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About Me

So, here you are; after all that searching and researching online for a therapist, you’ve landed on my website.  I totally understand that trying to find the right therapist can be a challenge, let alone finding one who might actually get what’s been going on for you.  Let me introduce myself:  I'm Zoe C Smith; a Counsellor and Psychotherapist who specialises in treating the effects of childhood and adulthood relational trauma.  Let me tell you a bit about my story and share why ‘Lone Wolf Therapy Services’ is more than just a name.   

Zoe C Smith  Counsellor & Psychotherapist specialising in shame and relational trauma

My Story

I’ve been a Counsellor & Psychotherapist for over 13 years.  My journey in this field began in 2008, and by 2012 I’d established my private practice.  Along the way, I’ve also worked with Mind, as well as community counselling service in north Birmingham. 

 

My qualifications started with a first class BSc (hons) degree in Counselling & Psychotherapy. This degree, accredited by BACP and validated by Coventry University, laid the foundation for my career.

 

However, my journey didn’t end there.  I’m a lifelong learner and my passion for this work stems from my own personal journey of growth and healing, which is why continuous professional development isn’t a mere tick box exercise for me – it’s a dedicated commitment to remaining at the forefront of the constantly evolving field of personal growth and change.  I’m enthusiastic about integrating the most recent research and interventions into my practice, and what I integrate tends to be, more often than not,  what I've tried and tested myself. 

 

The approach I originally trained in, often described as ‘Humanistic Integrative’, reflects my belief in the complexity of human experience and the important of relationship and forms the foundation of my work.  Drawing from various humanistic theories, including Person- Centred, Gestalt, Object Relations, and Attachment theory, I tailor my work to meet each individual’s needs.  At the core of my practice is the belief that every person has the capacity for positive change.  You’re not a set of symptoms; you’re a complex, living being navigating a complex world. 

 

But I've moved on a lot from my original training and learned a lot from my own therapy experiences - I no longer just rely on talk therapy alone.  Although talk therapy is invaluable, I think if you’ve experienced any kind of trauma it might not be enough.  This is why I chose to train in somatic trauma therapy and polyvagal theory.  Trauma is held in the body, so it’s so important to listen in to, and understand, your body’s own wisdom -  particularly your nervous system.  It's this 'somatic awareness' that's key to developing a sense of safety and connection both within yourself and with others, not intellectual awareness.  In our work together, we'll most likely be working a lot with body and nervous system awareness, utilising interventions that help you to feel safe, regulated, and connected.  And if the idea of working with the body sounds a bit scary, don't worry, it's safely done to match your own pace and unique needs and there's no touch involved either.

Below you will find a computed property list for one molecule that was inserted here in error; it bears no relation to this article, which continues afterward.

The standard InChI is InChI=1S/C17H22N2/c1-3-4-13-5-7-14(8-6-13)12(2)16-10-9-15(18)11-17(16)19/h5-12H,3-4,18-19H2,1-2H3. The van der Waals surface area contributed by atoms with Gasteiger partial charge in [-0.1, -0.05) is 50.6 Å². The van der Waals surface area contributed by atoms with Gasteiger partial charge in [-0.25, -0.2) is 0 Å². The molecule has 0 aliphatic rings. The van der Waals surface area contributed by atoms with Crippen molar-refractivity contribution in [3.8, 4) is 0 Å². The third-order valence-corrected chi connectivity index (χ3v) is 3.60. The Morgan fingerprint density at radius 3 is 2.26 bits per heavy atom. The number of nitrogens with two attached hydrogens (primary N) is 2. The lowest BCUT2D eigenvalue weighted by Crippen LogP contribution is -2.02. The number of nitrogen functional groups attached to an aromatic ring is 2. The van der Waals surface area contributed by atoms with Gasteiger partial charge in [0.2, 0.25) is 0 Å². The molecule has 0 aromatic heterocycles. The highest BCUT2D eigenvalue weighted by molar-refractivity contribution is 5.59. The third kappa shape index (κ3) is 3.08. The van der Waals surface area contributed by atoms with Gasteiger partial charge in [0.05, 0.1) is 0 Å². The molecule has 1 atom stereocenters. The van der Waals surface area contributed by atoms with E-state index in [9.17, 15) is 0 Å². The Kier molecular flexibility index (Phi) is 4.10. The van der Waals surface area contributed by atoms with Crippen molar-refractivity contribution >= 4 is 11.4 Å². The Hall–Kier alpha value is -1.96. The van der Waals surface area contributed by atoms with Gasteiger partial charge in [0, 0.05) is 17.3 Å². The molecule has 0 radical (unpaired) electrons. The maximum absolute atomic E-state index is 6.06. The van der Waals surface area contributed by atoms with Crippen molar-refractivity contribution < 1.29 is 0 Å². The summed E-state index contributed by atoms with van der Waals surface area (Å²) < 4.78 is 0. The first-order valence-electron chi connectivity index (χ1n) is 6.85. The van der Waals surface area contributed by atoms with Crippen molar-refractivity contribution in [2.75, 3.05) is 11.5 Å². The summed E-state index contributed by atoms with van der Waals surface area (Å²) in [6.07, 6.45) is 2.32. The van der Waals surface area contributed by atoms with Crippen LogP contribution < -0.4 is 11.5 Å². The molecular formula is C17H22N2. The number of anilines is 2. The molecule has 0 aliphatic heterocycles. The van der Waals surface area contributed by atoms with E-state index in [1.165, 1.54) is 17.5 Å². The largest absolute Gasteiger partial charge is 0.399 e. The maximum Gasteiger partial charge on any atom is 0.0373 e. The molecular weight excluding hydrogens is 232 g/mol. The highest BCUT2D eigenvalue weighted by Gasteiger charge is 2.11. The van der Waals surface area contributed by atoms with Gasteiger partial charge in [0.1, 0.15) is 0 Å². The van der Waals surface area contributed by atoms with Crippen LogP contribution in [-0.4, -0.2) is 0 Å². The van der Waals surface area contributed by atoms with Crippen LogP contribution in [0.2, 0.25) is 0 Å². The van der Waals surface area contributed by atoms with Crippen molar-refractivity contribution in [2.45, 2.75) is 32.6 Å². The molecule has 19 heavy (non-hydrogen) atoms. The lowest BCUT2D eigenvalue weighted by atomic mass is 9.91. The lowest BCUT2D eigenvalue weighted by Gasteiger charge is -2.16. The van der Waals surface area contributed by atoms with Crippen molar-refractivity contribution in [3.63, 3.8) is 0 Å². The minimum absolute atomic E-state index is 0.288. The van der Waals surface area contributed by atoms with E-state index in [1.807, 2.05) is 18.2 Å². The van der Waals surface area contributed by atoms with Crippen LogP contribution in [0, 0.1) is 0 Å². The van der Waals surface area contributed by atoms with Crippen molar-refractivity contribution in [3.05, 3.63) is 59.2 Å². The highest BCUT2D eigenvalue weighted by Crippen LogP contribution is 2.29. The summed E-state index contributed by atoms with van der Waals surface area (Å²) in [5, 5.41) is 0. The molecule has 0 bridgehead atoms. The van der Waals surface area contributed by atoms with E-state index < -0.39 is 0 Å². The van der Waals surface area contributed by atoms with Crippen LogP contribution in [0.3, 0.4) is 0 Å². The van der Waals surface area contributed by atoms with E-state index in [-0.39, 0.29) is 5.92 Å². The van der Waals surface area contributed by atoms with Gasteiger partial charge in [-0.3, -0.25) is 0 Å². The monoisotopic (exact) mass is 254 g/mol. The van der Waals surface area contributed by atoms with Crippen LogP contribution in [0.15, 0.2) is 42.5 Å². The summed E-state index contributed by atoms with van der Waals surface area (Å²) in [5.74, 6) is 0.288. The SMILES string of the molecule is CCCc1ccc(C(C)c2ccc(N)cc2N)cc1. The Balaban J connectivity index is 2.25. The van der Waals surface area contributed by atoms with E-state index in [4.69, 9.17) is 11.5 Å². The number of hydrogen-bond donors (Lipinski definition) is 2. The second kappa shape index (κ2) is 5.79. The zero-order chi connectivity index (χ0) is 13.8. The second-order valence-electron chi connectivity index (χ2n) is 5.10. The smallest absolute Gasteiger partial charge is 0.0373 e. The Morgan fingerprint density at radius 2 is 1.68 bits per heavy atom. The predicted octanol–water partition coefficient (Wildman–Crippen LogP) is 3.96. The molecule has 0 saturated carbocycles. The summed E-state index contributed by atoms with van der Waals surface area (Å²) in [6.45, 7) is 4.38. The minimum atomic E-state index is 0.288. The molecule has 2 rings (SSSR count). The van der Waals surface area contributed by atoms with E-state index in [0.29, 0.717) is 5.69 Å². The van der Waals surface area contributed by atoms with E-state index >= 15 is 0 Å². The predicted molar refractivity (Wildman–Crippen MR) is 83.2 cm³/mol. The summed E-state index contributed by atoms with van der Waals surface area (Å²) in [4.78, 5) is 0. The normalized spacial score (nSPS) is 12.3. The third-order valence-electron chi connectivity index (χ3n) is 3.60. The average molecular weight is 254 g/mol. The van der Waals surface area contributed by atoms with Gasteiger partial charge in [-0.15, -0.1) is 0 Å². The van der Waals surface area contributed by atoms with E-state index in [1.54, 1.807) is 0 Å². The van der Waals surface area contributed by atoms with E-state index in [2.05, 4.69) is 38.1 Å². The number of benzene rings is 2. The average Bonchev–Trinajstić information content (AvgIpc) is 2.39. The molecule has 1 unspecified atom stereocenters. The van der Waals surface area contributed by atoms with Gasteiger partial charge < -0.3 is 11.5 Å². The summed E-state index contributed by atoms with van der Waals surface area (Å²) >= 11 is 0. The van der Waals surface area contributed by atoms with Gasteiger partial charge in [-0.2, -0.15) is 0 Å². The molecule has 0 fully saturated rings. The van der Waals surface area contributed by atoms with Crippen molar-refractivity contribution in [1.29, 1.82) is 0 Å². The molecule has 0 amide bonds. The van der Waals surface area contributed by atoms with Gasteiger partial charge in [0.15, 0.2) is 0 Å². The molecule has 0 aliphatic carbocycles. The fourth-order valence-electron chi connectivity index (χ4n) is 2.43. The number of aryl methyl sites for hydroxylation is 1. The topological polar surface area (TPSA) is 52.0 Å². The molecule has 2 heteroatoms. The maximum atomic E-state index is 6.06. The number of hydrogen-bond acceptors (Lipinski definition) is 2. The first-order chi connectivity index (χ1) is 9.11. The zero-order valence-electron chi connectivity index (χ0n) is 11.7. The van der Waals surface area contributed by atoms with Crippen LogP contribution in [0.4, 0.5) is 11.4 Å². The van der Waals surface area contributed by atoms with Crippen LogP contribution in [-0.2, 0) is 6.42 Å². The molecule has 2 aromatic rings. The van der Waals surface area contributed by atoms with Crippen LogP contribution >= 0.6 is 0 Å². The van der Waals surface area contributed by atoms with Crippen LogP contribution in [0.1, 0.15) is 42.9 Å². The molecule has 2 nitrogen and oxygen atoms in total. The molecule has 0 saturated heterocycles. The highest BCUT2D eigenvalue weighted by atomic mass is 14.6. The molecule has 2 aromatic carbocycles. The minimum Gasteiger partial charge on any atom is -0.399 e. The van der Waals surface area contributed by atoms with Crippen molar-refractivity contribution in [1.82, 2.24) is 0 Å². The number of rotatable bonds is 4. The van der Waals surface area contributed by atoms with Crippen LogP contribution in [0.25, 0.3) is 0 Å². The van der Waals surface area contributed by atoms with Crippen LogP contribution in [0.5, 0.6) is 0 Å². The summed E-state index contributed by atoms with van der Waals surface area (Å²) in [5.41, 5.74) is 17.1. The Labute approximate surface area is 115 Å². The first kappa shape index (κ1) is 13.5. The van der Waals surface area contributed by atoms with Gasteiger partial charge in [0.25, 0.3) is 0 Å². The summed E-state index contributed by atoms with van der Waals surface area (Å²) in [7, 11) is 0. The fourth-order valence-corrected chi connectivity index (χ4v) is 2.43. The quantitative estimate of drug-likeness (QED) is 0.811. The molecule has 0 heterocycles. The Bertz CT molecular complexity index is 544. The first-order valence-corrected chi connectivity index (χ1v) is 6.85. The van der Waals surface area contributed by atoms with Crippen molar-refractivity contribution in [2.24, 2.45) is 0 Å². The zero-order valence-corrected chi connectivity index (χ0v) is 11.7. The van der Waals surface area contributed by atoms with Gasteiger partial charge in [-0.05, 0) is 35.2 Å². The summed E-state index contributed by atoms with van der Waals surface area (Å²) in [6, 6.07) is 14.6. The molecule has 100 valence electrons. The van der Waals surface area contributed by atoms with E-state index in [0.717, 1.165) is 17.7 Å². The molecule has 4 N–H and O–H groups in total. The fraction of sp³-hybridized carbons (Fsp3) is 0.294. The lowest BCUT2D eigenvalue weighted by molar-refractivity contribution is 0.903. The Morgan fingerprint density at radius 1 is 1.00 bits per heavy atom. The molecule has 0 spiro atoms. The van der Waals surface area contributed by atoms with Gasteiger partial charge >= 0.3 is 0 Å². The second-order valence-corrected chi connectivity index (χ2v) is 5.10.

What truly drives me is helping people create lasting change, and empowering them to find new ways of navigating life’s challenges.  I’ve spent years researching and working with the repair of toxic shame, as well as the effects of childhood, developmental, attachment, and relational trauma in particular.  And this brings me to why I named my service ‘Lone Wolf Therapy Services’.

 

Lone Wolf Therapy Services’ isn’t just a name, it’s a reflection of the human experience.  At some point in our lives, we've probably all felt the urge to pull away from connection when we're hurt, overwhelmed, or just need some alone time.  For some, the withdrawal is psychological, done to avoid the discomfort of opening up, even when they might be surrounded by supportive people.  For others, it’s also physical, and left unchecked, can lead to a slow process of eventual disconnection and isolation. 

Being a lone wolf isn’t about isolation; it’s about resilience, independence, and the ability to navigate life’s challenges on your own.  These traits are a badge of honour and they serve you well.  However, there can come a time when reaching out for help becomes a valuable choice.

 

I understand the journey of a lone wolf because, like you, I’ve walked that path.  I know that trust may not come easily, especially after a long period of self-sufficiency, and especially after being hurt by others.  But I want you to know that taking that step to reach out for help can lead to really, really rewarding things.

 

So whether you’re seeking a one-off therapy session or ongoing therapy, or if you’re considering group therapy as a way to connect with others who’ve experienced similar journeys, know that I’m here to provide the support you need and I really do understand how challenging it can be to take a risk to reach out and ask for help.

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